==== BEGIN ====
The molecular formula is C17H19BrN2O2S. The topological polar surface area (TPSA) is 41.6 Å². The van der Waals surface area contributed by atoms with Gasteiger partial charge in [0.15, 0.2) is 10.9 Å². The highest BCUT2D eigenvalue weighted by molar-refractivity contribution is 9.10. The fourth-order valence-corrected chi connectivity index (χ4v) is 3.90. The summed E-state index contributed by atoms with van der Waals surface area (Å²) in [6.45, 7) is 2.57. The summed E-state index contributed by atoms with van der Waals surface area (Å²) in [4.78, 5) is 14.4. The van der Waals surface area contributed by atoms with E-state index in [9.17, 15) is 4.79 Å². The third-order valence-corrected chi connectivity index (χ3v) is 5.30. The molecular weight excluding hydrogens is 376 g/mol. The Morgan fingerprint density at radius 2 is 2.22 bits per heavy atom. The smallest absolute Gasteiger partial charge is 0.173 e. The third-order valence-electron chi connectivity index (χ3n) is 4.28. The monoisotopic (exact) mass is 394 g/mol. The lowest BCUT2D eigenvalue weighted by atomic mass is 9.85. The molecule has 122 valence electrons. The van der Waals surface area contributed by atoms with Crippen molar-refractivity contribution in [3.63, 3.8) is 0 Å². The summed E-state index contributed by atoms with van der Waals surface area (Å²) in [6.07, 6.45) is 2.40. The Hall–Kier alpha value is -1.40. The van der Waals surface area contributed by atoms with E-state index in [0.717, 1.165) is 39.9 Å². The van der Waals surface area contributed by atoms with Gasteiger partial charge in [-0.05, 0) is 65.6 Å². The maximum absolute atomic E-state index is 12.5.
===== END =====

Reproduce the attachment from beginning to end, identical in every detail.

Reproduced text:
The molecular formula is C17H19BrN2O2S. The topological polar surface area (TPSA) is 41.6 Å². The van der Waals surface area contributed by atoms with Gasteiger partial charge in [0.15, 0.2) is 10.9 Å². The highest BCUT2D eigenvalue weighted by molar-refractivity contribution is 9.10. The fourth-order valence-corrected chi connectivity index (χ4v) is 3.90. The summed E-state index contributed by atoms with van der Waals surface area (Å²) in [6.45, 7) is 2.57. The summed E-state index contributed by atoms with van der Waals surface area (Å²) in [4.78, 5) is 14.4. The van der Waals surface area contributed by atoms with E-state index in [9.17, 15) is 4.79 Å². The third-order valence-corrected chi connectivity index (χ3v) is 5.30. The molecular weight excluding hydrogens is 376 g/mol. The Morgan fingerprint density at radius 2 is 2.22 bits per heavy atom. The smallest absolute Gasteiger partial charge is 0.173 e. The third-order valence-electron chi connectivity index (χ3n) is 4.28. The monoisotopic (exact) mass is 394 g/mol. The lowest BCUT2D eigenvalue weighted by atomic mass is 9.85. The molecule has 122 valence electrons. The van der Waals surface area contributed by atoms with Crippen molar-refractivity contribution in [3.63, 3.8) is 0 Å². The summed E-state index contributed by atoms with van der Waals surface area (Å²) in [6.07, 6.45) is 2.40. The Hall–Kier alpha value is -1.40. The van der Waals surface area contributed by atoms with E-state index in [0.717, 1.165) is 39.9 Å². The van der Waals surface area contributed by atoms with Gasteiger partial charge in [-0.05, 0) is 65.6 Å². The maximum absolute atomic E-state index is 12.5.